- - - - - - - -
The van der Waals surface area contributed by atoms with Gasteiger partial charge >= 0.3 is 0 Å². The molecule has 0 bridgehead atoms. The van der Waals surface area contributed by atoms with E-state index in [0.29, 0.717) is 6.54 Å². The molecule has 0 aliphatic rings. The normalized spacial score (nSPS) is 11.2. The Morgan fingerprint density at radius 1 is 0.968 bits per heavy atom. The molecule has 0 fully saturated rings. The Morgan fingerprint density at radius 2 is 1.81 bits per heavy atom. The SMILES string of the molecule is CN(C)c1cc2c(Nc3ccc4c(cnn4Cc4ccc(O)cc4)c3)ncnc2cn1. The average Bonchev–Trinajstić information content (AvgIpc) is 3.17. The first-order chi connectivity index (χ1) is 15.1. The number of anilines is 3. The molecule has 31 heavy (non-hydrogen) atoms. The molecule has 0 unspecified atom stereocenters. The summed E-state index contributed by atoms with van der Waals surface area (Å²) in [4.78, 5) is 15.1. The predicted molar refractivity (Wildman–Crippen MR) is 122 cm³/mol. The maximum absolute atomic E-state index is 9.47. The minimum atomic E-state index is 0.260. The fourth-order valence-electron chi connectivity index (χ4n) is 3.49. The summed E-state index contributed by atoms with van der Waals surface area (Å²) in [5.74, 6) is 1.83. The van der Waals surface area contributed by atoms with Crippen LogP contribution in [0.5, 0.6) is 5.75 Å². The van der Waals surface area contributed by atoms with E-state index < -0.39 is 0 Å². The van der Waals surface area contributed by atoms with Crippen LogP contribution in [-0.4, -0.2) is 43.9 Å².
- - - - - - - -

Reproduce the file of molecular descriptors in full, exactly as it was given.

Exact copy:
The van der Waals surface area contributed by atoms with Gasteiger partial charge >= 0.3 is 0 Å². The molecule has 0 bridgehead atoms. The van der Waals surface area contributed by atoms with E-state index in [0.29, 0.717) is 6.54 Å². The molecule has 0 aliphatic rings. The normalized spacial score (nSPS) is 11.2. The Morgan fingerprint density at radius 1 is 0.968 bits per heavy atom. The molecule has 0 fully saturated rings. The Morgan fingerprint density at radius 2 is 1.81 bits per heavy atom. The SMILES string of the molecule is CN(C)c1cc2c(Nc3ccc4c(cnn4Cc4ccc(O)cc4)c3)ncnc2cn1. The average Bonchev–Trinajstić information content (AvgIpc) is 3.17. The first-order chi connectivity index (χ1) is 15.1. The number of anilines is 3. The molecule has 31 heavy (non-hydrogen) atoms. The molecule has 0 unspecified atom stereocenters. The summed E-state index contributed by atoms with van der Waals surface area (Å²) in [4.78, 5) is 15.1. The predicted molar refractivity (Wildman–Crippen MR) is 122 cm³/mol. The maximum absolute atomic E-state index is 9.47. The minimum atomic E-state index is 0.260. The fourth-order valence-electron chi connectivity index (χ4n) is 3.49. The summed E-state index contributed by atoms with van der Waals surface area (Å²) in [5.74, 6) is 1.83. The van der Waals surface area contributed by atoms with Crippen LogP contribution in [0.5, 0.6) is 5.75 Å². The van der Waals surface area contributed by atoms with E-state index < -0.39 is 0 Å². The van der Waals surface area contributed by atoms with Crippen LogP contribution in [-0.4, -0.2) is 43.9 Å².